When I catch up with Mr Murphy, I’ll ask him if he remembers as far back as Saturday at Newmarket and what to us looked like an amazing ride. You never know with official handicappers, but it seems likely that when the next most important time of the week arrives just after 8 a.m. tomorrow, he’ll still be rated in the high 80’s rather than 90-plus and therefore eligible for similar events.
When animals get branded with the tag of “nearly-horse” it’s easy to characterise them as possibly quirky or ungenuine. Dutch Law, now two wins to go with six seconds, a third, two fourths and four fifth places in 15 starts is certainly a bit on the quirky side.
But apart from when eighth at Kempton on debut and when filling the same position in a nine furlong handicap which not only stretched his stamina but also featured a rapid mid-race move at York, he’s never been beaten more than five lengths. Additionally, since moving into handicaps 12 races ago, his individual RPR performances have never been outside the 78 – 91 bracket.
With 97 from Timeform for Ascot, where he has now finished second in all three competitive races he’s tried, and possibly a pound or two higher for Newmarket, where he has won twice and been mugged on the line in his only other race there back in June, he looks a possible contender for something a little better as he matures fully.
He has already outstripped the earnings of his year-older full brother, Dutch Art Dealer, who Ray sold for 42,000gns as a yearling. When Tattersalls sent their representatives around recently to see the three potentially most commercial of the Tooth yearlings to Kinsale Stud in Shropshire, they reacted to three well-grown, correct colts with a “Part Three and two Part Fours”.
As the first of the trio was a very sharp, strong Mayson half-brother to Dutch Law, Rachael and Richard Kempster were horrified at the disdain with which the trio and especially the Mayson were received and their thoughts were echoed by one well-known consigning husband and wife team, who upon seeing him, said: “It’s a joke!”.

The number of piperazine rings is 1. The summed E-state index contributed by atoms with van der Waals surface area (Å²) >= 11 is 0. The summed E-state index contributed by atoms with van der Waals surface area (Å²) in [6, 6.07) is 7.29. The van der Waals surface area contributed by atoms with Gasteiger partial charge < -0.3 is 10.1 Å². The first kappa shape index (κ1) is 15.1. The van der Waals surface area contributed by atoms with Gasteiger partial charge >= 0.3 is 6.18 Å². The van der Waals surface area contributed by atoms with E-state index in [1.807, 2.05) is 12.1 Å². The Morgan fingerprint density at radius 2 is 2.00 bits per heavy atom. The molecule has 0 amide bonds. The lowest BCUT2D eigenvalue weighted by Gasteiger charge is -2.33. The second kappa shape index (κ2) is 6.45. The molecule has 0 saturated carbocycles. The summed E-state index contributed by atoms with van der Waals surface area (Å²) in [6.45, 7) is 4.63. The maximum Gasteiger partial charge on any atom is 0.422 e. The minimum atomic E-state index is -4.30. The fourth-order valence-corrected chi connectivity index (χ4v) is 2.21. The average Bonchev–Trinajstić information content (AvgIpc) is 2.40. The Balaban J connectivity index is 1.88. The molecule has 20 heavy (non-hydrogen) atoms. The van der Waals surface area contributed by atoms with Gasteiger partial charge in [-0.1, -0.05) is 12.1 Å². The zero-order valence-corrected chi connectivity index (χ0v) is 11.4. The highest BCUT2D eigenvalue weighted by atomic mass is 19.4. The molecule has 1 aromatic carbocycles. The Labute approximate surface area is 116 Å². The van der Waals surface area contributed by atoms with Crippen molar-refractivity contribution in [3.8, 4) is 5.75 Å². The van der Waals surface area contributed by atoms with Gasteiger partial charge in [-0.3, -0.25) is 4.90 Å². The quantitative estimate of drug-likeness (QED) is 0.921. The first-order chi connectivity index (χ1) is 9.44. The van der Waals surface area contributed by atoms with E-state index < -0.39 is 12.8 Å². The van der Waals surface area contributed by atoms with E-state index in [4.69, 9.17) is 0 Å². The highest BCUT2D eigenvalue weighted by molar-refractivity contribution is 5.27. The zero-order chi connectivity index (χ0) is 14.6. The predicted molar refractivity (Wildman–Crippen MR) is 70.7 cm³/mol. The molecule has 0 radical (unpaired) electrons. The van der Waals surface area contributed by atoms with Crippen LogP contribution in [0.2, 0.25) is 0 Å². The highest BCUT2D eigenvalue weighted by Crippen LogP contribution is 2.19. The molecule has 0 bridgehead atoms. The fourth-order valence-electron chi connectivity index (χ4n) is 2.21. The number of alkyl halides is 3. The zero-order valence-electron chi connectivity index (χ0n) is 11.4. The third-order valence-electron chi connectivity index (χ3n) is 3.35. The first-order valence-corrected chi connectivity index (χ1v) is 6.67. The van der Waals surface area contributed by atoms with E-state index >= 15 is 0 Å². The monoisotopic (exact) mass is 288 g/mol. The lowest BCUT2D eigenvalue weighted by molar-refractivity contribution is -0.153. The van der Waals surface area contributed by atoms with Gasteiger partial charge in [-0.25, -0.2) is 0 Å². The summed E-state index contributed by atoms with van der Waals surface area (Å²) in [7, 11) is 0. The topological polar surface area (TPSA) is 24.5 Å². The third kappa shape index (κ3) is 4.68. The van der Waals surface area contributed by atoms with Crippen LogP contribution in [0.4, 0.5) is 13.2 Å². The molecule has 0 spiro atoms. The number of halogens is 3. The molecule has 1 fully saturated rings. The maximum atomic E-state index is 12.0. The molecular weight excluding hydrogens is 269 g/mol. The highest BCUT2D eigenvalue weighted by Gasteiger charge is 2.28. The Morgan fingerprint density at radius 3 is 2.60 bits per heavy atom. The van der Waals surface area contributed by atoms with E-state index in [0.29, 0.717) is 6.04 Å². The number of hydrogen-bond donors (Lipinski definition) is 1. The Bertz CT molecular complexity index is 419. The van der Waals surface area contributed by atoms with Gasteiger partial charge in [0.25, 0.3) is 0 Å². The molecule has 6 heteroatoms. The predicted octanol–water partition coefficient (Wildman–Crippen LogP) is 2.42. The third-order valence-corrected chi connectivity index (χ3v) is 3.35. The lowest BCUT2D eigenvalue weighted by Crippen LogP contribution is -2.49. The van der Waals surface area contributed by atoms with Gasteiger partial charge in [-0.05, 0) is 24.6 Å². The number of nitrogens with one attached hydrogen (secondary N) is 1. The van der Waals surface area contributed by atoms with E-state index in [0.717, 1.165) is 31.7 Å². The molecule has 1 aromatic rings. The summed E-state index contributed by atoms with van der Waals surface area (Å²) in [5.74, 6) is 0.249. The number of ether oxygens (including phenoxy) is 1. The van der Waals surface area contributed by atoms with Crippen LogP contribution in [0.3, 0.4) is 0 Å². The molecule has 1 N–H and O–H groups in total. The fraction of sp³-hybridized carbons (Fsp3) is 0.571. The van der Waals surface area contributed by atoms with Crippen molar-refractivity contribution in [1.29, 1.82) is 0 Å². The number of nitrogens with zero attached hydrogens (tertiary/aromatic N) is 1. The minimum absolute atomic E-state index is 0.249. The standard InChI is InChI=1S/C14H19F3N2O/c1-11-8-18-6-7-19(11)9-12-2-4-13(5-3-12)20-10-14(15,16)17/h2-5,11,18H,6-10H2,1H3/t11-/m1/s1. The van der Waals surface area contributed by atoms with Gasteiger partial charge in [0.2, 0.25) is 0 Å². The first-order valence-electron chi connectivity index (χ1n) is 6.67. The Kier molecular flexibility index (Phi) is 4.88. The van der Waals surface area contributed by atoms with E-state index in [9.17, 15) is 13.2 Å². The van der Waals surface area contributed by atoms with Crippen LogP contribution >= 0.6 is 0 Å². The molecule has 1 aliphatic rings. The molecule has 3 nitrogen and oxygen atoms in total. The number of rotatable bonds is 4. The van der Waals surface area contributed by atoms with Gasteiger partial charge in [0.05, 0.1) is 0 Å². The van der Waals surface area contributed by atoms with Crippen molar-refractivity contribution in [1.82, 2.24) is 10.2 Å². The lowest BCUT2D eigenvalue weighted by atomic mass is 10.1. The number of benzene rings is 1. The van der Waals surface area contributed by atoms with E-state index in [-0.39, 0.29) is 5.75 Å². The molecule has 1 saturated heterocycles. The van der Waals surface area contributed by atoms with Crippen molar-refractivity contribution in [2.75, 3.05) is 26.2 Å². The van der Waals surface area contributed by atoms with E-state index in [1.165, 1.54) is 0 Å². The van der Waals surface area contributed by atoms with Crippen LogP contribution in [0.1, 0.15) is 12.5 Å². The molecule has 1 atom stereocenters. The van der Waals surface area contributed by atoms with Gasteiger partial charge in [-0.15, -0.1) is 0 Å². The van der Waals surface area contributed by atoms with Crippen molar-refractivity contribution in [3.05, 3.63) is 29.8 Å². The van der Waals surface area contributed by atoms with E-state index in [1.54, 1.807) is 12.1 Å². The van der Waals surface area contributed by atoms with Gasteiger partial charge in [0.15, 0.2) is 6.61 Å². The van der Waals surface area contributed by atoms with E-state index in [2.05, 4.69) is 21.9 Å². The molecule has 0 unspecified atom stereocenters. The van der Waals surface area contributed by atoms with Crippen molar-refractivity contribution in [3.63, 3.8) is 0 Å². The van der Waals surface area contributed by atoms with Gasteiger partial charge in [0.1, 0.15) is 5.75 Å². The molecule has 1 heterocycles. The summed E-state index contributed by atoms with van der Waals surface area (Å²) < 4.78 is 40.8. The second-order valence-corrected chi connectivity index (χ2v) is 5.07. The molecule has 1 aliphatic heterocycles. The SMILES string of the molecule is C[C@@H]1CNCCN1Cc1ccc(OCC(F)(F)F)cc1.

Well, as with the trainer, who passed on recent Yarmouth debut runner-up Stanhope to Micky Quinn with the now-famous “He won’t make anyone famous!” comment, the joke could be on the other foot.
Ray’s keeping all three to race next year, along with a French Fifteen colt that’s going to Nicolas Clement, who trained the Group 1 juvenile scorer for Ray in his five wins juvenile season, and two more we didn’t let Tatts see.
Stanhope’s homework continues to please Mr Quinn and he has an engagement (along with Busted) for Newmarket on Friday night, when Harry Champion may also try to get his stuttering three-year-old season on track for Hugo Palmer.
We’ll be hoping for another winner on what has been a happy hunting ground over the years. Collecting Saturday’s winner’s trophy was a reminder that it’s always an event to win races at the big tracks. As well as a very attractive silver-necked decanter, Ray also got what at first sight looks like a DVD sleeve, but inside which is a start to finish reminder of the race, complete with camera afterwards focusing on number two rather than number three. He didn’t mind a bit.